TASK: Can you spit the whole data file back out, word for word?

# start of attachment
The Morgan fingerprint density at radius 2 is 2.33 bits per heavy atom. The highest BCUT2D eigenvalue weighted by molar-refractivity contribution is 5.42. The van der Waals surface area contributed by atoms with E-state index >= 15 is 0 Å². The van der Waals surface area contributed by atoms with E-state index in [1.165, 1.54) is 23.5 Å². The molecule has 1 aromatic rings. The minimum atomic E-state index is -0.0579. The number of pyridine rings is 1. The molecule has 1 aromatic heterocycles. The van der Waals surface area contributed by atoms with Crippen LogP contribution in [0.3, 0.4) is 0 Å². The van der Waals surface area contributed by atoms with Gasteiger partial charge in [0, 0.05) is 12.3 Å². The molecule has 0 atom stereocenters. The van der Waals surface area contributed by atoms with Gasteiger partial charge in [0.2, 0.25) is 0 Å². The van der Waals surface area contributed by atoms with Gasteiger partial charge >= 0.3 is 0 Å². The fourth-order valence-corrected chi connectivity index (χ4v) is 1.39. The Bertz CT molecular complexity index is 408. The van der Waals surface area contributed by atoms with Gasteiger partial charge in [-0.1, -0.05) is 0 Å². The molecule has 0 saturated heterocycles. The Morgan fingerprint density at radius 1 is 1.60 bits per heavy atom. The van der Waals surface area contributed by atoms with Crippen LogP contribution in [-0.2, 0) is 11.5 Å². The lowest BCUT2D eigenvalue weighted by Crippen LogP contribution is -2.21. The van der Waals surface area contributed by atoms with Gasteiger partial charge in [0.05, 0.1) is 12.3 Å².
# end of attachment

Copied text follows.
The Morgan fingerprint density at radius 2 is 2.33 bits per heavy atom. The highest BCUT2D eigenvalue weighted by molar-refractivity contribution is 5.42. The van der Waals surface area contributed by atoms with E-state index >= 15 is 0 Å². The van der Waals surface area contributed by atoms with E-state index in [1.165, 1.54) is 23.5 Å². The molecule has 1 aromatic rings. The minimum atomic E-state index is -0.0579. The number of pyridine rings is 1. The molecule has 1 aromatic heterocycles. The van der Waals surface area contributed by atoms with Crippen LogP contribution in [0.3, 0.4) is 0 Å². The van der Waals surface area contributed by atoms with Gasteiger partial charge in [0, 0.05) is 12.3 Å². The molecule has 0 atom stereocenters. The van der Waals surface area contributed by atoms with Gasteiger partial charge in [0.2, 0.25) is 0 Å². The van der Waals surface area contributed by atoms with Gasteiger partial charge >= 0.3 is 0 Å². The fourth-order valence-corrected chi connectivity index (χ4v) is 1.39. The Bertz CT molecular complexity index is 408. The van der Waals surface area contributed by atoms with Gasteiger partial charge in [-0.1, -0.05) is 0 Å². The molecule has 0 saturated heterocycles. The Morgan fingerprint density at radius 1 is 1.60 bits per heavy atom. The van der Waals surface area contributed by atoms with Crippen LogP contribution in [-0.2, 0) is 11.5 Å². The lowest BCUT2D eigenvalue weighted by Crippen LogP contribution is -2.21. The van der Waals surface area contributed by atoms with Gasteiger partial charge in [0.05, 0.1) is 12.3 Å².